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CCD : Charge Coupled Devices

Table of Contents:

Written By: 

Anshul Thakur


October 6, 2009, Stockholm, It was a historic moment for digital cameras when their shutters opened for the fraction of a second to capture the committee, award the coveted Nobel Prize to the ones who invented the electronic eyes. Had it not been the duo Willard Boyle and George Smith, those cameras might still have been shuttering light on a photosensitive film and then drying them on rails in the dark room. By inventing the Charge Coupled Device and predicting its applications way back in 1969, Boyle and Smith opened up the domain of solid state devices for imaging and memory applications.
What is CCD - Charge Coupled Device
Though Boyle and Smith invented the method to convert light into an electrical signal, the entire research would not have been possible had it not been Albert Einstein’s groundbreaking explanation of the Photoelectric effect. Einstein explained how materials could absorb incident radiation and the eventual knocking out of the electrons from the surface. Boyle and Smith studied how this incidence of light caused disturbances in electrons and how it could be utilized. They succeeded in doing this by grouping a number of capacitors into an array, something which makes up the pixels of a digital image.
Initially named as Charge Bubble Devices, the device’s operation as a shift register and a linear imaging device was recorded. It was based on a principle similar to Bucket-Brigade Devices, where charge is transferred from one capacitor to another along the semiconductor surface. Bell labs succeeded in building the first solid state video camera in 1970. By 1971, Michael F. Tompsett and other researchers at Bell Labs succeeded in capturing images with linear CCD arrays. After that, many semiconductor majors like Texas Instruments, Fairchild Semiconductors, Sony etc. started investing in CCD technologies. One of the first commercial CCD devices was built by Fairchild in 1974 which was a 100x 100 pixel device having about 500 CCDs array. The first CCD based reconnaissance satellite KH-11 KENNAN was launched in 1976. By 1983, CCDs had started to replace photographic plates in astronomical telescopes too. Companies like Kodak had been manufacturing CCD based professional cameras since 1985, but by 1995, cost effective high resolution CCD cameras started flooding the markets.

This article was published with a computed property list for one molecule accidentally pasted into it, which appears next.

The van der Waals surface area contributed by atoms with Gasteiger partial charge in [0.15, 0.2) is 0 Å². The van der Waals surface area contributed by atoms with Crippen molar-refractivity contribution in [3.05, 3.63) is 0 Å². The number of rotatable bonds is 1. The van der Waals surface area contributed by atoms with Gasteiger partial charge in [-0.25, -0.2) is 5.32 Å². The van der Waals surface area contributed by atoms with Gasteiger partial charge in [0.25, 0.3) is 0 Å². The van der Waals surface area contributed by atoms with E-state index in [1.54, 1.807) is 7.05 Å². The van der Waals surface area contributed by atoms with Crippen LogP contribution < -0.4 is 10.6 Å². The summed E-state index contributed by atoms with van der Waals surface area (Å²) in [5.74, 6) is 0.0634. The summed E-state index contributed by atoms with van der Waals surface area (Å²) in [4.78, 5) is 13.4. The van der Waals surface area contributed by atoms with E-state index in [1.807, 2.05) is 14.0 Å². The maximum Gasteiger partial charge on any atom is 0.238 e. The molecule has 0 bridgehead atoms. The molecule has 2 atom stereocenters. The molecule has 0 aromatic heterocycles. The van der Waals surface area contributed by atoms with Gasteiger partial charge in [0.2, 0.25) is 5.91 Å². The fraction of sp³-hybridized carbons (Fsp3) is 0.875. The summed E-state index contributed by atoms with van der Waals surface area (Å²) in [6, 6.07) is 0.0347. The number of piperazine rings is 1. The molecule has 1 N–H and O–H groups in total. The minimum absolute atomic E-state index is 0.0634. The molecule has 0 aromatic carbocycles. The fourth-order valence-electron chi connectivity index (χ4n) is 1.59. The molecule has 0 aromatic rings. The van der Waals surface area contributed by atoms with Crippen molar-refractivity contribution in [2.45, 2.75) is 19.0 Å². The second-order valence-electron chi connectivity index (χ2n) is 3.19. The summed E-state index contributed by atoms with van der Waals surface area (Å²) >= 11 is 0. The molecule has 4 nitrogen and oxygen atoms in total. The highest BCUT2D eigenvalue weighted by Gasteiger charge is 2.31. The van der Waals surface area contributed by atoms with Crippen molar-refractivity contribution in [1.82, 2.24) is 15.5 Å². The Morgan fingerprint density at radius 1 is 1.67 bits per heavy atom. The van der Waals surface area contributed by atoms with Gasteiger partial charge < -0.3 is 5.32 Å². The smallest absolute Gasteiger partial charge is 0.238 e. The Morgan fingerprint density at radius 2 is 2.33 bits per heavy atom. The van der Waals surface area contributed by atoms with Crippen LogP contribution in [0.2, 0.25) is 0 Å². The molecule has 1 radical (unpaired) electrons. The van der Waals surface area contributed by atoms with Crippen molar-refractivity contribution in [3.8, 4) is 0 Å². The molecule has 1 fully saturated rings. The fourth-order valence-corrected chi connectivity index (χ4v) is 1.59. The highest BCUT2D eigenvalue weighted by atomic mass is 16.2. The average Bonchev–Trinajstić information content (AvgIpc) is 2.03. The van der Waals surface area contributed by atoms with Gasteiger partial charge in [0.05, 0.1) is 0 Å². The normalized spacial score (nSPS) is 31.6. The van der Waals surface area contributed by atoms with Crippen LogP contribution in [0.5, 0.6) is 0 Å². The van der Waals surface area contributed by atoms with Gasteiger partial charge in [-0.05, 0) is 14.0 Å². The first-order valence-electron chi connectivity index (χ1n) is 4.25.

A CCD can be thought of as a subset of Charge Transfer Devices. These are based upon Metal Oxide Semiconductor (MOS) capacitors. Two types, viz surface channel and buried channel MOS capacitors have been used in CCD, but primarily buried channel capacitors have been used for manufacturing since these do not have problems caused by surface irregularities at oxide-semiconductor interface. A thin n-type buried channel is formed on a p-type substrate through ion implantation. The Silicon Dioxide insulator layer is grown on top of the n-region, and to complete the capacitor, gates of metal or heavily doped polycrystalline silicon are placed on top of the insulating SiO2 using CVD process. To isolate the charge packets of one column from other, thermally grown oxide ‘channel stops’ are placed parallel to the channels.
 Construction and Elements of CCD - Charge Coupled Device
Buried Channel MOS
But if a CCD cell were to pass along charges, it would just be any other MOS capacitor. The additional property that it is sensitive to light makes a CCD unique. The response to photons is through the epitaxial layers of doped silicon grown on the substrate. When photons are incident on the semiconductor surface, they dislodge electrons which create charge that is proportional to the light falling on the surface. A single CCD cell performs four functions:
1.      Receive charge from the cell above it in the array.
2.      Hold that charge for sometime without much loss.
3.      Pass that charge to the cell below it in array.
4.      Respond to outside stimulus like light and generate its own charge.


good one.

great information